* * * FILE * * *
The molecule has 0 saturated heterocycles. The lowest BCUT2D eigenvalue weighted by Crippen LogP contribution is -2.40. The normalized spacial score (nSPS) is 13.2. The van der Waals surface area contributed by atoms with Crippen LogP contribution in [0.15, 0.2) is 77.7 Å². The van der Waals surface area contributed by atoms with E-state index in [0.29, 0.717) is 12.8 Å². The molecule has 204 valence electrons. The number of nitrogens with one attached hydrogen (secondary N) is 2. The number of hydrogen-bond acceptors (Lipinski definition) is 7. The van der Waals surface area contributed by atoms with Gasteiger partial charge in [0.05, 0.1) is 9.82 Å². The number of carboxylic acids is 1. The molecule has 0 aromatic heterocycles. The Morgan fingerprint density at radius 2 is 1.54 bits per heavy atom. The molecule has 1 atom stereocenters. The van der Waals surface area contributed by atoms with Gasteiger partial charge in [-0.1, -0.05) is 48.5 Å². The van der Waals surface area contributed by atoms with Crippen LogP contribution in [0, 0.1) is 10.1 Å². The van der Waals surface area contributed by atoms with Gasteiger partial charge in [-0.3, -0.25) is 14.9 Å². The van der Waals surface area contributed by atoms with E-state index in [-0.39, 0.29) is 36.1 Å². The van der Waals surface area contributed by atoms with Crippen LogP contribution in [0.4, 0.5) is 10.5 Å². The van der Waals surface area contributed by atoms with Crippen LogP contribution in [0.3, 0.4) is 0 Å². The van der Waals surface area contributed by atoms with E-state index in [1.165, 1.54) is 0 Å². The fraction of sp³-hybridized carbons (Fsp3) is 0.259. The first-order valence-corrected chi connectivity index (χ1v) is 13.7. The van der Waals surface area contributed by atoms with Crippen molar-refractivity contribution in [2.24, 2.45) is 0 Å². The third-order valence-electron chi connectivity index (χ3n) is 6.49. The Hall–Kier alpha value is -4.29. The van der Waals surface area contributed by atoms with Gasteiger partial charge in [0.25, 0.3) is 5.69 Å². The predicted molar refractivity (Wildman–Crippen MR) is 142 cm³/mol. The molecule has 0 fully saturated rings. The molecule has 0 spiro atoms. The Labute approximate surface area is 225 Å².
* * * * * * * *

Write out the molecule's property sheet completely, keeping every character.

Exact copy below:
The molecule has 0 saturated heterocycles. The lowest BCUT2D eigenvalue weighted by Crippen LogP contribution is -2.40. The normalized spacial score (nSPS) is 13.2. The van der Waals surface area contributed by atoms with Crippen LogP contribution in [0.15, 0.2) is 77.7 Å². The van der Waals surface area contributed by atoms with E-state index in [0.29, 0.717) is 12.8 Å². The molecule has 204 valence electrons. The number of nitrogens with one attached hydrogen (secondary N) is 2. The number of hydrogen-bond acceptors (Lipinski definition) is 7. The van der Waals surface area contributed by atoms with Gasteiger partial charge in [0.05, 0.1) is 9.82 Å². The number of carboxylic acids is 1. The molecule has 0 aromatic heterocycles. The Morgan fingerprint density at radius 2 is 1.54 bits per heavy atom. The molecule has 1 atom stereocenters. The van der Waals surface area contributed by atoms with Gasteiger partial charge in [-0.1, -0.05) is 48.5 Å². The van der Waals surface area contributed by atoms with Crippen LogP contribution in [0, 0.1) is 10.1 Å². The van der Waals surface area contributed by atoms with Gasteiger partial charge in [-0.3, -0.25) is 14.9 Å². The van der Waals surface area contributed by atoms with E-state index in [-0.39, 0.29) is 36.1 Å². The van der Waals surface area contributed by atoms with Crippen LogP contribution in [0.4, 0.5) is 10.5 Å². The van der Waals surface area contributed by atoms with Crippen LogP contribution in [0.3, 0.4) is 0 Å². The van der Waals surface area contributed by atoms with E-state index in [1.165, 1.54) is 0 Å². The fraction of sp³-hybridized carbons (Fsp3) is 0.259. The first-order valence-corrected chi connectivity index (χ1v) is 13.7. The van der Waals surface area contributed by atoms with Crippen molar-refractivity contribution in [2.24, 2.45) is 0 Å². The third-order valence-electron chi connectivity index (χ3n) is 6.49. The Hall–Kier alpha value is -4.29. The van der Waals surface area contributed by atoms with Gasteiger partial charge in [0.25, 0.3) is 5.69 Å². The predicted molar refractivity (Wildman–Crippen MR) is 142 cm³/mol. The molecule has 0 fully saturated rings. The molecule has 0 spiro atoms. The Labute approximate surface area is 225 Å².